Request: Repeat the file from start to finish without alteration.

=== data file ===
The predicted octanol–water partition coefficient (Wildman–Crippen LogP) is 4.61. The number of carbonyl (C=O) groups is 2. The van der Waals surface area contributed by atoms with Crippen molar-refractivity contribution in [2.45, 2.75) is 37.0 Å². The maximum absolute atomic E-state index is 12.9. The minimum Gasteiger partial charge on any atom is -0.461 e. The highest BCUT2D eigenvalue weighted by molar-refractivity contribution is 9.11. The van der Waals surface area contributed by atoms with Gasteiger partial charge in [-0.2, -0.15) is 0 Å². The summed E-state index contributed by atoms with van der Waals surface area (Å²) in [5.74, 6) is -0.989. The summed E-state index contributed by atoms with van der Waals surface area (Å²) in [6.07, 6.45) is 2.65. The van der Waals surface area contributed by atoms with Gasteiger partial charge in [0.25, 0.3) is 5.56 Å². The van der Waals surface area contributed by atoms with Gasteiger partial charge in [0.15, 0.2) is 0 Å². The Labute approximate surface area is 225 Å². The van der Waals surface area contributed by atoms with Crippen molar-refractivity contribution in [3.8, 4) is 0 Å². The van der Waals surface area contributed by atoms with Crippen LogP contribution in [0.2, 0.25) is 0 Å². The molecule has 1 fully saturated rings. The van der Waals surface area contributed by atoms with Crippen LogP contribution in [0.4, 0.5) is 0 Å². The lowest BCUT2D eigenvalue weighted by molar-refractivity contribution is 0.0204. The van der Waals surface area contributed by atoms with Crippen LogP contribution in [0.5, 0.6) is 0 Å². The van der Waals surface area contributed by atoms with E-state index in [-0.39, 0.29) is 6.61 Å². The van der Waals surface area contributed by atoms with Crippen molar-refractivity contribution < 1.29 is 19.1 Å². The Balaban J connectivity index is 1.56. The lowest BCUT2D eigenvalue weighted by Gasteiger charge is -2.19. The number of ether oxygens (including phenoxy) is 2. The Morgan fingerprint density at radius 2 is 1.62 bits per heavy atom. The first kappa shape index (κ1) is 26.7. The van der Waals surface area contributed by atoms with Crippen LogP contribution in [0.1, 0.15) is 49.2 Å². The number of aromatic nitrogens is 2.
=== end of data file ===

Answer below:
The predicted octanol–water partition coefficient (Wildman–Crippen LogP) is 4.61. The number of carbonyl (C=O) groups is 2. The van der Waals surface area contributed by atoms with Crippen molar-refractivity contribution in [2.45, 2.75) is 37.0 Å². The maximum absolute atomic E-state index is 12.9. The minimum Gasteiger partial charge on any atom is -0.461 e. The highest BCUT2D eigenvalue weighted by molar-refractivity contribution is 9.11. The van der Waals surface area contributed by atoms with Gasteiger partial charge in [-0.2, -0.15) is 0 Å². The summed E-state index contributed by atoms with van der Waals surface area (Å²) in [5.74, 6) is -0.989. The summed E-state index contributed by atoms with van der Waals surface area (Å²) in [6.07, 6.45) is 2.65. The van der Waals surface area contributed by atoms with Gasteiger partial charge in [0.25, 0.3) is 5.56 Å². The van der Waals surface area contributed by atoms with Gasteiger partial charge in [0.15, 0.2) is 0 Å². The Labute approximate surface area is 225 Å². The van der Waals surface area contributed by atoms with Crippen molar-refractivity contribution in [3.8, 4) is 0 Å². The van der Waals surface area contributed by atoms with Crippen LogP contribution in [0.2, 0.25) is 0 Å². The molecule has 1 fully saturated rings. The van der Waals surface area contributed by atoms with Crippen LogP contribution in [0.4, 0.5) is 0 Å². The lowest BCUT2D eigenvalue weighted by molar-refractivity contribution is 0.0204. The van der Waals surface area contributed by atoms with Crippen LogP contribution in [0.5, 0.6) is 0 Å². The van der Waals surface area contributed by atoms with E-state index in [-0.39, 0.29) is 6.61 Å². The van der Waals surface area contributed by atoms with Crippen molar-refractivity contribution < 1.29 is 19.1 Å². The Balaban J connectivity index is 1.56. The lowest BCUT2D eigenvalue weighted by Gasteiger charge is -2.19. The number of ether oxygens (including phenoxy) is 2. The Morgan fingerprint density at radius 2 is 1.62 bits per heavy atom. The first kappa shape index (κ1) is 26.7. The van der Waals surface area contributed by atoms with Crippen LogP contribution in [0.1, 0.15) is 49.2 Å². The number of aromatic nitrogens is 2.